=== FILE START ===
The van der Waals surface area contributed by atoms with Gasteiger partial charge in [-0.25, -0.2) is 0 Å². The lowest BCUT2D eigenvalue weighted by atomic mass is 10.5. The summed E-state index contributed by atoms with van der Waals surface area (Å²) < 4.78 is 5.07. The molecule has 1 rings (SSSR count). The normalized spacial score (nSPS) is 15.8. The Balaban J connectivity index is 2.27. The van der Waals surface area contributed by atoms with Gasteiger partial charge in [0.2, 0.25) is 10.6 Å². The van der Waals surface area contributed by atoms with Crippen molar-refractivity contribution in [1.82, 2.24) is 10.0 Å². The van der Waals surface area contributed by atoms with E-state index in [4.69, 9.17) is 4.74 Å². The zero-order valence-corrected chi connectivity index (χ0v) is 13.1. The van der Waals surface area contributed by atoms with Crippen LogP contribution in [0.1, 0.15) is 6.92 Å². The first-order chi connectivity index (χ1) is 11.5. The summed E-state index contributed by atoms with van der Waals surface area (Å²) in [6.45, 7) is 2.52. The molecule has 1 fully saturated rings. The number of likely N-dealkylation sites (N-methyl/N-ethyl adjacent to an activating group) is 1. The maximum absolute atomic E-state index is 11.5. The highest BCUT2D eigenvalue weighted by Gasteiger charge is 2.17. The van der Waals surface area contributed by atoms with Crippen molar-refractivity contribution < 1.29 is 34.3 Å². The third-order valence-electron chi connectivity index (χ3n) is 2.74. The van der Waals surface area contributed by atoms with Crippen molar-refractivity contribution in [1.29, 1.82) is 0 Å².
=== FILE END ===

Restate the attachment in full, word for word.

The van der Waals surface area contributed by atoms with Gasteiger partial charge in [-0.25, -0.2) is 0 Å². The lowest BCUT2D eigenvalue weighted by atomic mass is 10.5. The summed E-state index contributed by atoms with van der Waals surface area (Å²) < 4.78 is 5.07. The molecule has 1 rings (SSSR count). The normalized spacial score (nSPS) is 15.8. The Balaban J connectivity index is 2.27. The van der Waals surface area contributed by atoms with Gasteiger partial charge in [0.2, 0.25) is 10.6 Å². The van der Waals surface area contributed by atoms with Crippen molar-refractivity contribution in [1.82, 2.24) is 10.0 Å². The van der Waals surface area contributed by atoms with E-state index in [4.69, 9.17) is 4.74 Å². The zero-order valence-corrected chi connectivity index (χ0v) is 13.1. The van der Waals surface area contributed by atoms with Crippen LogP contribution in [0.1, 0.15) is 6.92 Å². The first-order chi connectivity index (χ1) is 11.5. The summed E-state index contributed by atoms with van der Waals surface area (Å²) in [6.45, 7) is 2.52. The molecule has 1 fully saturated rings. The number of likely N-dealkylation sites (N-methyl/N-ethyl adjacent to an activating group) is 1. The maximum absolute atomic E-state index is 11.5. The highest BCUT2D eigenvalue weighted by Gasteiger charge is 2.17. The van der Waals surface area contributed by atoms with Crippen molar-refractivity contribution < 1.29 is 34.3 Å². The third-order valence-electron chi connectivity index (χ3n) is 2.74. The van der Waals surface area contributed by atoms with Crippen molar-refractivity contribution in [1.29, 1.82) is 0 Å².